This week the stats roundup offers you programmatic trading, international ecommerce, phablet shipments and the ever popular Twitter and TV.
Don’t forget to check out the Internet Statistics Compendium for more internet marketing data and charts.
OC&C Strategy Consultants have produced a little piece of research with Google looking at UK ecommerce exports.
For UK companies international export, a £13bn opportunity now, is set to grow to £45bn by 2020.
This chart demonstrates how quickly internationalisation is now sought by pureplays compared to companies that did it pre-web.
Click to enlarge
OC&C cites the global nature of search as one factor that is driving the opportunity for UK pureplays.
Brand use of media agency trading desks has declined from 81% of advertisers in 2013 to 69% in 2014, according to a WFA poll of marketers from 43 of the biggest global brands (with $35bn annual advertising spend).
- Independent trading desks and demand-side platforms have seen their usage increased from 8% of brands in 2013 to 29% in 2014.
- Zero marketers using agency tradind desks reported that they were ‘completely satisfied’.
- Half of the respondents with concerns were unhappy with the way data is captured, stored and utilised.
- 85% were concerned about ad placement.
- 64% of marketers said practices such as ‘arbitrage‘ were not acceptable – even if they were getting improved value from manual trading.
According to a new forecast from the International Data Corporation (IDC) Worldwide Quarterly Smart Connected Device Tracker, worldwide phablet shipments (5.5-7 inch screen size) will reach 175m units worldwide in 2014.
- This is larger than the 170m portable PCs expected to ship during the same period.
- In 2015, total phablet volumes will hit 318 million units, surpassing the 233 million tablets forecast to ship in the same year.
- In 2013, a phablet cost an average of $568 and a smartphone $320. IDC forecasts that in 2014, those prices will drop to $397 and $291, respectively.
Click to enlarge
eBay Advertising conducted research which revealed that, on average, 30% of shopping journeys are carried out by ‘brand switchers’. These are people who care about brand, but are not loyal to one in particular and are may switch before making a purchase decision.
By comparison, the eBay Advertising research found that only 37% of shopping journeys focus solely on one brand.
The remaining 33% are carried out by brand agnostics – focussing on product, price and functionality.
Further findings included:
- Consumers list previous ownership (68%), visiting a store (53%) and recommendations from family and friends (34%) as the biggest influences on their brand decision.
- ‘Availability’ of a product (68%) ranks higher than ‘attractiveness’ (40%) when it comes to brand choice.
- Younger people tend to consider more brands before making a purchase, 25 – 34 year olds considering 3.14 brands for every purchase, compared to the 65+ age group at 2.72 brands.
- 19% of shoppers say they actively continue searching even after they have decided on a brand.
TV appointments to view
Must-see TV is driving consumers back towards planning evenings around the linear TV schedule, according to new research from Carat.
The data from surveying 11,000 British consumers reveals that 35% of people now actively plan their evenings around the TV schedule.
- This is 5m more people than four years ago when TV on demand started to increase significantly.
- This change is being fuelled by social media use and appointment-to-view (APT) TV shows, such as Breaking Bad.
- The research shows that 57% of people are second screening in some way while watching linear TV, and 33% are commenting on Facebook or Twitter about what they’re watching during the show.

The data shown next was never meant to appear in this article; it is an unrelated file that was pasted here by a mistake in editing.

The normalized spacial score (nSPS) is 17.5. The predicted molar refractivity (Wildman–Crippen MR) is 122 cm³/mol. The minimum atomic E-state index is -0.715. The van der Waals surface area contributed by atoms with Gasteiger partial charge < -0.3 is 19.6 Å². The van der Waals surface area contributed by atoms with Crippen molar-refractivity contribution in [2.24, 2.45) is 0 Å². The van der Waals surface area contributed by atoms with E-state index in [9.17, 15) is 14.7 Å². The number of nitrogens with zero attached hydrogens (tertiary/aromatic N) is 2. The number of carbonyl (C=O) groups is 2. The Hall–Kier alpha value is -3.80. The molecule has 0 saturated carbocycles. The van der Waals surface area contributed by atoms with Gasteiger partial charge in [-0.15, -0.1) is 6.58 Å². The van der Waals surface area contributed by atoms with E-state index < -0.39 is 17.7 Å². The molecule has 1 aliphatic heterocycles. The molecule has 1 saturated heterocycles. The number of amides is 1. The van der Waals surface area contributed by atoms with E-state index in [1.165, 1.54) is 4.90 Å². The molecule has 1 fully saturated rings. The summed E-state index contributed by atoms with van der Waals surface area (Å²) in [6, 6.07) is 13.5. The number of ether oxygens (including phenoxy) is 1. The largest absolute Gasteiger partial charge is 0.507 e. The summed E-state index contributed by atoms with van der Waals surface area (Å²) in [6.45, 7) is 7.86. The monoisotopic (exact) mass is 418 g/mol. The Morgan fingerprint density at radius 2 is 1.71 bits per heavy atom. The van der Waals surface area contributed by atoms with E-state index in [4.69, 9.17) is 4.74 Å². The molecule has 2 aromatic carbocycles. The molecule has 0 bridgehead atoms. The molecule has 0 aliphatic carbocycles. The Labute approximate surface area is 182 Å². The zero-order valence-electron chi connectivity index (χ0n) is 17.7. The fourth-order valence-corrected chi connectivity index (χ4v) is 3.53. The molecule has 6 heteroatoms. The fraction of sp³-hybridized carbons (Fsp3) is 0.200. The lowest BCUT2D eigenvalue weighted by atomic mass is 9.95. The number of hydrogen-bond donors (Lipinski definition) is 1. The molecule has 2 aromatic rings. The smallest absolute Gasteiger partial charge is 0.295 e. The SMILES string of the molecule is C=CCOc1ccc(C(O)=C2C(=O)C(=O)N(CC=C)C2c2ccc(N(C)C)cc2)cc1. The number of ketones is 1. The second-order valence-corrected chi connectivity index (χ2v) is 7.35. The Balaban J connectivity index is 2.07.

- 20% of people say that their friends and family have had a big influence on their TV viewing – compared to only 5% in 2010.
18% of people online follow the show they’re watching on TV via Twitter, according to a report from global forecasting firm Strategy Analytics.
The categories above are discussed as such:
- “couch potatoes” – Very focused on TV when watching it. None of this group uses Twitter on a weekly basis to follow a show they’re watching.
- “OTTers” – less interested in TV. The most likely to go 24 hours without watching it. They prefer to watch shows via online or via a smart TV.
- “Couch chatterers” – similar to couch potatoes but are more than twice likely than the average person online to phone or text others about what they’re watching on TV. However, again, none of this group use Twitter to follow a show they’re watching.
- “Indifferent multi-screeners” are the least interested in TV. 83% use another device whilst watching TV and they’re highly likely (84%) to phone or text people about what they’re watching. Nine in ten use Twitter to follow a show.
- “Moderate multi-screeners” watch TV 45% of the time on computers, tablets or smartphones. 90% go online if they’ve missed a show. However, they’re likely (66%) to have a pay TV subscription. They phoneor text (93%) about a show but only 1% use Twitter on a weekly basis to follow a show.
- “Manic multi-screeners” have a pay TV subscription, use a variety of devices to watch online and use a phone to text and tweet about TV shows.
See the study for more information.
According to a poll of 2,000 UK adults by Webtrends, the average UK inbox contains 260 unopened emails.
- 56% of these emails are from brands the user has signed up with and subsequently found to send irrelevant content.
- However, the survey also revealed that of the 20% of respondents who never open brand emails, 60% say they would be more likely to open them if the subject line was personalised.
- Only 19% admitted that personalised content would make no difference to their response.
Last week I covered some stats from ZenDesk’s quarterly report on customer satisfaction.
Here’s some of the data presented in a more digestible form.
Click to explore